Why did Warhol, Mapplethorpe, Hockney and Ruscha all create portraits of this LA writer?

New California show Rendering Homage: Portraits of a Patron draws from Joan Agajanian Quinn's collection
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Rupert Jasen Smith, 1988, Original portrait Polaroid by Andy Warhol, reproduced and painted by Rupert Jasen Smith. From Rendering Homage: Portrait of a Patron
Rupert Jasen Smith, 1988, Original portrait Polaroid by Andy Warhol, reproduced and painted by Rupert Jasen Smith. From Rendering Homage: Portrait of a Patron

Some subjects wait years for great artists to paint their portraits, while others seem to have portraiture thrust upon them. Rendering Homage: Portraits of a Patron is a 50-piece exhibition at the Fresno Art Museum in California, drawn from the collection of the LA journalist, arts patron and collector Joan Agajanian Quinn.

There are works by a wide variety of well-known figures, including Andy Warhol, Robert Mapplethorpe, David Hockney, Ed Ruscha and Jean-Michel Basquiat. Yet one single subject unites them all: they are all, in one sense or another, portraits of Joan herself.

 

oan Agajanian Quinn (1986) by Robert Mapplethorpe. From Rendering Homage: Portraits of a Patron
oan Agajanian Quinn (1986) by Robert Mapplethorpe. From Rendering Homage: Portraits of a Patron

Quinn, the wife of the Los Angeles attourney Jack Quinn, has had the time, contacts and means to support many contemporary artists; she covered them for Interview Magazine, serving as the title’s West Coast correspondent during the late 70s and early 80s; featured them in her cable TV show Joan Quinn Profiles; and assisted with their careers, as a member of the California Arts Council.

In return, Quinn has received quite a few portraits. “In the beginning, I didn’t like to see myself,” she tells the Fresno Bee, “but then I looked at it as if I was a bowl of flowers, and I was a subject that everyone then wanted to paint or sculpt in their own style. So you lose your vanity. No vanity involved. You don’t know what you’re going to turn out to be.”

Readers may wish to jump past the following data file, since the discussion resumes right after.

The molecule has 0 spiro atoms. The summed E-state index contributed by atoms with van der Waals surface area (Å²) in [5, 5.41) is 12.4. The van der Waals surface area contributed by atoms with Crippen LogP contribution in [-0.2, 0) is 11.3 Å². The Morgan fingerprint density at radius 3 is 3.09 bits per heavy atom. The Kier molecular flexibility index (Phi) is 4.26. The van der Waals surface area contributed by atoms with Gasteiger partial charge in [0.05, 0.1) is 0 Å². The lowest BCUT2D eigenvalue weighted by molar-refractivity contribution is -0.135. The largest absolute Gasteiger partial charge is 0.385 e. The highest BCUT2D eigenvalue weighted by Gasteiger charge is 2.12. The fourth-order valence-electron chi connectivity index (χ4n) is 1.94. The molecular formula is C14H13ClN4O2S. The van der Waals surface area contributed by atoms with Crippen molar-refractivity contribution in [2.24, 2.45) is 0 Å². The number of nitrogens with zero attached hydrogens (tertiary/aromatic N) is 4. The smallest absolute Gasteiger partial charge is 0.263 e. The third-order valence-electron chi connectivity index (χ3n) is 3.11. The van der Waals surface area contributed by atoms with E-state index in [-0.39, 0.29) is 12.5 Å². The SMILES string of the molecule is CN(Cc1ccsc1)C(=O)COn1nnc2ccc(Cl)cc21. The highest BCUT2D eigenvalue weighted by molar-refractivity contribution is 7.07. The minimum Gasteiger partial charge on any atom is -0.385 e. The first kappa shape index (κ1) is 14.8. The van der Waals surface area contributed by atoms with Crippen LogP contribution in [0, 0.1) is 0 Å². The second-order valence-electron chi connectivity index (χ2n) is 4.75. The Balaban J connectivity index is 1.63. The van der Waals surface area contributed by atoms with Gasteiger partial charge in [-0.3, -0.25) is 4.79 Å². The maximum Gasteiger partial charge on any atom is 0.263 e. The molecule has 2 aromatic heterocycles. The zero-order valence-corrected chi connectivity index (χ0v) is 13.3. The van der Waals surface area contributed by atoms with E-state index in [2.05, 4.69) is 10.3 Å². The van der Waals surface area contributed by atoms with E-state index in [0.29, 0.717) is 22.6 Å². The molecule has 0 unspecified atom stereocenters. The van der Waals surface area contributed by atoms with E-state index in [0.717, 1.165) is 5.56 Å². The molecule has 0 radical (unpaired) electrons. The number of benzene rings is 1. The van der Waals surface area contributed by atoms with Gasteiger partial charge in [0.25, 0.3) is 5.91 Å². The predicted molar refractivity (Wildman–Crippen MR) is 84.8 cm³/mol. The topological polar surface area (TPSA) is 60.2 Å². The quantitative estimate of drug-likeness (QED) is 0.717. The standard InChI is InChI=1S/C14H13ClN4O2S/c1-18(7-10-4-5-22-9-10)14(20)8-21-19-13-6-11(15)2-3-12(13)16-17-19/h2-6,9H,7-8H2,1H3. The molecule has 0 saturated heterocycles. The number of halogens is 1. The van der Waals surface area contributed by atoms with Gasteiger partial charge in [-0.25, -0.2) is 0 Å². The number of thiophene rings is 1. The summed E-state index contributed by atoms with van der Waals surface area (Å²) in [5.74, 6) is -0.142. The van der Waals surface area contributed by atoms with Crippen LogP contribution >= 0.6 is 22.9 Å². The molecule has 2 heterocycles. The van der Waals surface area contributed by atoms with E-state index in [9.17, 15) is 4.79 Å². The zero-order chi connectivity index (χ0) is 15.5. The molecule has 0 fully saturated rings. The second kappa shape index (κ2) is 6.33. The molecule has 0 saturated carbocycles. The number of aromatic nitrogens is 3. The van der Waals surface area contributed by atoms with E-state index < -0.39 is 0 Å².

JQ (1997) by Ed Ruscha. From Rendering Homage: Portraits of a Patron
JQ (1997) by Ed Ruscha. From Rendering Homage: Portraits of a Patron

Some works, such as Quinn’s Warhol Polaroid, reproduced and painted by Warhol’s printer Rupert Jasen Smith, or Robert Mapplethorpe’s magisterial photograph, are classic portraits; while others, such as Ruscha’s 1997 work, barely qualify as portraiture at all.

Yet viewed together, it’s hard not to conclude that Quinn's cultural support extended a little futher than simple media coverage and career support, by offering artists an engaging, sympathetic subject for their work.

For more on Warhol’s portraits get this book; for more on Mapplethorpe get this one; and for greater insight into acquiring your own collection, buy Collecting Art for Love, Money and More.


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